Few would argue that the Moon is more wondrous and enchanting than when it is near the horizon, appearing closer and looming larger than when it is high in the sky. But this is an illusion-the "Moon Illusion," to be precise: the distance traveled by light reflected from the moon to the eye of an observer is essentially the same regardless of the Moon's elevation. A similar illusion is observed for the setting sun and for celestial distances between star points at different elevations.
But the Moon Illusion is not only captivating to behold; it also happens to be perhaps the oldest unsolved problem in science. References to it can be found on clay tablets from the royal library of Nineveh and Babylon, dating from before the sixth century BC, as well as in a collection of Chinese legends ascribed to Lieh Tzu dating from the fifth century BC. Many of history's leading scientists and mathematicians have analyzed the phenomenon: da Vinci, Kepler, Descartes, to name but a few.
For most of recorded history, the illusion was thought to be a consequence of physical processes. For example, Aristotle in the third century BC and Ptolemy in the second century AD incorrectly attributed the illusion to the magnifying properties of the atmosphere. Alhazen (Ibn al-Haytham) related the illusion to the flattened appearance of the dome of the sky.
In the nineteenth century, it became clear that the Moon Illusion is psychological, a consequence of the cognitive processes underlying the human brain's visual space perception. Many theories have since been offered to explain the illusion, but there is still little agreement among researchers.
Most modern explanations treat the illusion as a static phenomenon, in which a stationary observer views a fixed illuminated object over a ground. The perceived size of the moon is determined by two factors: the physical extent of the light falling on the eye - also known as the angular subtense or the visual angle - and the distance information provided by the ground. Some theorists include in this formulation the perceived distance of the moon (how far it appears to be from an observer).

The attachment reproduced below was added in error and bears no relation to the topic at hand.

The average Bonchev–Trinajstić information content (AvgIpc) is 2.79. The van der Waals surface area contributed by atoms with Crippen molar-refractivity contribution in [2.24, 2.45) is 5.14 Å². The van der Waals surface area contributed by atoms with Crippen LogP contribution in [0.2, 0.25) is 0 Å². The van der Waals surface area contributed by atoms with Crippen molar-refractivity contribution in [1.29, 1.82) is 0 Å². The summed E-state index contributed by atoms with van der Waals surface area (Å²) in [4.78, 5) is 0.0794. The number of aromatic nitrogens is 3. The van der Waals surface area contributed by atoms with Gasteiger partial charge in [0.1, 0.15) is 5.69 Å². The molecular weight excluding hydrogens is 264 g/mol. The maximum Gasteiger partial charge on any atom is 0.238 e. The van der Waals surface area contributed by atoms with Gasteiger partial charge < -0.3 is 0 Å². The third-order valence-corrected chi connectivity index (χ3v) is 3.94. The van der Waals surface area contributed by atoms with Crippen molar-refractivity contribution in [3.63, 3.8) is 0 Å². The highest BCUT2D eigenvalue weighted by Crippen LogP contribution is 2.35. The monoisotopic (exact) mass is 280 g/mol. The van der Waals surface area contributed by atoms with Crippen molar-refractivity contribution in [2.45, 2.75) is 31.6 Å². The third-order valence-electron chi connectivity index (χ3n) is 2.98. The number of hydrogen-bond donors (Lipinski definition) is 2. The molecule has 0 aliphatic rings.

The relationships between the stimulus (visual angle) and the perceived size and distance of the moon are summarized by the so-called "static size-distance invariance hypothesis" (SDIH): stimulus determines the ratio of perceived size to perceived distance. The information from the ground fixes the unique values of each variable in this ratio.
The SDIH is sometimes assumed to be a fundamental law of visual perception. But it is this relationship that makes the Moon Illusion such a puzzle, because applying the SDIH requires that the moon appear farther away if it appears large, and close if it appears small. This is also why the illusion has sometimes been called "paradoxical."
Since observation contradicts the hypothesis, modern explanations of the Moon Illusion have proposed a variety of changes to the SDIH. One modification allows perceived distance to be evoked simultaneously by different behavioral responses. Thus, the moon may appear more distant to people who say: "The moon looks close."
Other explanations exclude perceived distance. Verbal statements about the perceived distance of the moon are described as inferences based on perceived size rather than descriptions of experience: "The Moon looks big so it must be close."
Other researchers have gone beyond the SDIH altogether, substituting a perceptual outcome - perceived visual angle - for the stimulus input. Unlike the SDIH, this implies a purely psychological relationship.
But none of these theories answers the age-old question: what accounts for the simultaneous perception of a large and near moon?
I have proposed a solution that approaches the illusion from a different starting point. I begin with the nature of the perceptual system: What were the circumstances in which it evolved?
Clearly, motion was an essential feature. Our visual systems evolved in an environment that contained (mostly) rigid moving objects. Objects that move radially, i.e., directly toward or away from a viewer, produce a stimulus on the eye that is continuously increasing or decreasing in size. Our visual system automatically transforms such changing stimulus inputs into objects that appear to be rigid - i.e., unchanging in perceived size - but moving radially in three-dimensional space. Call this mechanism a type of kinetic form of SDIH.
Now, how would such a perceptual system respond to the stimulus of the Moon Illusion - a stimulus that changes only in the elevation of the Moon over the ground? The perceived distance of the moon would be determined by contextual stimulus information from the ground and the horizon - when the moon is low, it would appear close (that is, at or near the apparent distance of the horizon) and when the moon is high in the sky, it would appear to be at a far greater distance.
The perceived size of the moon would be determined by the kinetic SDIH, which produces the perception of rigid objects moving radially when stimulus size changes continuously. Accordingly, when the object appears to be at different distances, the perceived size of the object must change. This makes the moon that appears closer (i.e., the moon at the horizon) also appear larger than the moon that appears farther away.
Understanding the perceptual system in evolutionary terms makes it possible to uncover the processes that determine our awareness of objects moving in space. Presented with an anomalous stimulus such as the moon, this system has graced humanity with a sublime illusion about both the object's size and its distance.